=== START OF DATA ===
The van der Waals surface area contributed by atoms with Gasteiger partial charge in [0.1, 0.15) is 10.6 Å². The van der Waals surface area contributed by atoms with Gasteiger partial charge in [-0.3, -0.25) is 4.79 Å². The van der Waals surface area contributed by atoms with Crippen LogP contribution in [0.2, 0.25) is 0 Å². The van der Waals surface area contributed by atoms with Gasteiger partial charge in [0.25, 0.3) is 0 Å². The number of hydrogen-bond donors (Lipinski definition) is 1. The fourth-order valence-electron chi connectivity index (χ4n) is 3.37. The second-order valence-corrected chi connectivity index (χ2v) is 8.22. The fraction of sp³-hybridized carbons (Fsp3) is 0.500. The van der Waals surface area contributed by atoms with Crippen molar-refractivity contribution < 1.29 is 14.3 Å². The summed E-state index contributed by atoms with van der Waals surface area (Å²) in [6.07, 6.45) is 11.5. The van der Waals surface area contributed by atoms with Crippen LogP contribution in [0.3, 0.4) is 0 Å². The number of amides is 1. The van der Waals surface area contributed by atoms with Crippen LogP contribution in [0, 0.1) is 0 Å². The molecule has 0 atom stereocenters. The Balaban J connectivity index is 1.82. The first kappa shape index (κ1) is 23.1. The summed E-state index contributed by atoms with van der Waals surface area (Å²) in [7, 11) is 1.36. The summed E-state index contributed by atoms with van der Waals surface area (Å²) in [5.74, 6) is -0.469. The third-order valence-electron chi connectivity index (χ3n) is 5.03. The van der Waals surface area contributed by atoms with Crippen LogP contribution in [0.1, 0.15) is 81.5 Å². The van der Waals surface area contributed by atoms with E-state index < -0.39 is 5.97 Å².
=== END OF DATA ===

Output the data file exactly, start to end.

The van der Waals surface area contributed by atoms with Gasteiger partial charge in [0.1, 0.15) is 10.6 Å². The van der Waals surface area contributed by atoms with Gasteiger partial charge in [-0.3, -0.25) is 4.79 Å². The van der Waals surface area contributed by atoms with Crippen LogP contribution in [0.2, 0.25) is 0 Å². The van der Waals surface area contributed by atoms with Gasteiger partial charge in [0.25, 0.3) is 0 Å². The number of hydrogen-bond donors (Lipinski definition) is 1. The fourth-order valence-electron chi connectivity index (χ4n) is 3.37. The second-order valence-corrected chi connectivity index (χ2v) is 8.22. The fraction of sp³-hybridized carbons (Fsp3) is 0.500. The van der Waals surface area contributed by atoms with Crippen molar-refractivity contribution < 1.29 is 14.3 Å². The summed E-state index contributed by atoms with van der Waals surface area (Å²) in [6.07, 6.45) is 11.5. The van der Waals surface area contributed by atoms with Crippen LogP contribution in [0.3, 0.4) is 0 Å². The number of amides is 1. The van der Waals surface area contributed by atoms with Crippen LogP contribution in [0, 0.1) is 0 Å². The molecule has 0 atom stereocenters. The Balaban J connectivity index is 1.82. The first kappa shape index (κ1) is 23.1. The summed E-state index contributed by atoms with van der Waals surface area (Å²) in [7, 11) is 1.36. The summed E-state index contributed by atoms with van der Waals surface area (Å²) in [5.74, 6) is -0.469. The third-order valence-electron chi connectivity index (χ3n) is 5.03. The van der Waals surface area contributed by atoms with Crippen LogP contribution in [0.1, 0.15) is 81.5 Å². The van der Waals surface area contributed by atoms with E-state index < -0.39 is 5.97 Å².